Many businesses throughout Kentucky and across the country have fallen on challenging times for a perfect storm of reasons including:
- The COVID-19 pandemic
- Interruptions in supply chains
- Labor shortages
- Street violence and property destruction
- Burnout and stress
- Natural catastrophes
- And others
The result is a domino effect of business challenges and closures. Are you concerned about your company’s future? Are you considering whether to shut down? How does a business responsibly close its doors?
Talk to an experienced business attorney to help you weigh the pros and cons of ceasing operations. Legal counsel can provide helpful, crucial information to the difficult decision-making process. If your decision is closure, the attorney can provide detailed guidance.
Nuts and bolts
Three issues will direct many of the steps to wind down a business. First, within what legal structure and business entity does the business operate? The process may vary if it is a sole proprietorship, partnership, franchise, LLC, corporation, nonprofit or another, less common entity. If you have business partners or co-owners, you cannot make decisions in a vacuum. Either you are a sole proprietor on your own or if others have interests, hopefully you can negotiate a positive resolution.
Second, what is the desired outcome? Depending on the state of the business, financial considerations and your personal and professional goals, options exist for you, potentially including:
- Selling the business, merging it with another or spinning off different divisions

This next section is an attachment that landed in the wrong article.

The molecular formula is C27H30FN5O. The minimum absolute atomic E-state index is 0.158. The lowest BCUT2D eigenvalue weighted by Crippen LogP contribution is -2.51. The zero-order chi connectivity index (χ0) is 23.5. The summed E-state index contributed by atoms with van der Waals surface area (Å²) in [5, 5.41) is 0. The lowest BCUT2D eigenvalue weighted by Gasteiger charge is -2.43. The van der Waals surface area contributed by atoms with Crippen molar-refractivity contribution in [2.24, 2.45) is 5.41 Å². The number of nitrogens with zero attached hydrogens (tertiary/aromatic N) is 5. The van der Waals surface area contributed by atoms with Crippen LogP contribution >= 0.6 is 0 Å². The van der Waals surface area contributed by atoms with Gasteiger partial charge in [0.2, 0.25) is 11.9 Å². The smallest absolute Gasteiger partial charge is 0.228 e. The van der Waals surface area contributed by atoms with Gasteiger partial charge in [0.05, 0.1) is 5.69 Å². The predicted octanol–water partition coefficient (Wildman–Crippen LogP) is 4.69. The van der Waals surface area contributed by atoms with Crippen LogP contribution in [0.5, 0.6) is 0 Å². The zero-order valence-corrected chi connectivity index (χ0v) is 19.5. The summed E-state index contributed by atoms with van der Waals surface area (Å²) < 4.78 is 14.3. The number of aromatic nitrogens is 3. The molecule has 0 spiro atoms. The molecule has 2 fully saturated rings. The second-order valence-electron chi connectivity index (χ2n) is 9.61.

- Negotiating a buyout with other partners or owners, especially in a family or closely held business
- Filing for bankruptcy
- Winding down, including selling off assets
- And others
Third, do you have a buy-sell agreement that dictates how the business closes?
Inform employees, pay creditors and retain tax records
Kentucky law requires that owners formally dissolve their legal entities when they will no longer conduct business through them. The Kentucky Secretary of State website provides detailed information about this, including guidance on specific steps.
Crucial steps to take:
- Notify people and partners: People include your employees, shareholders and customers. Partners include vendors, suppliers and investors. Do not overlook others who have relationships with your company such as landlords and contractors.
- Asset liquidation: Examine your inventory to determine what to sell and what to keep. Sell your inventory in a variety of ways, including sealed bids, retail sales, consignment, public auctions or the Internet.
- Resolve financial obligations with creditors: Quickly paying off creditors works to your advantage, preventing them from taking legal action. Negotiating with creditors may allow you to save money.
- Close customer accounts: Your customers helped build your business and were essential when in operation as well as post-closure. They may become future customers in your next venture.
- Meet tax obligations and retain tax records: File final returns and make payments to the IRS and applicable state and local tax authorities for income, property, employment and other taxes. Close any licenses or permits under your company’s name. Finally, keep your tax returns and unemployment records, lest you face an audit.
These are just some of the necessary tasks when closing a business. An attorney can help you make decisions and guide you every step of the way.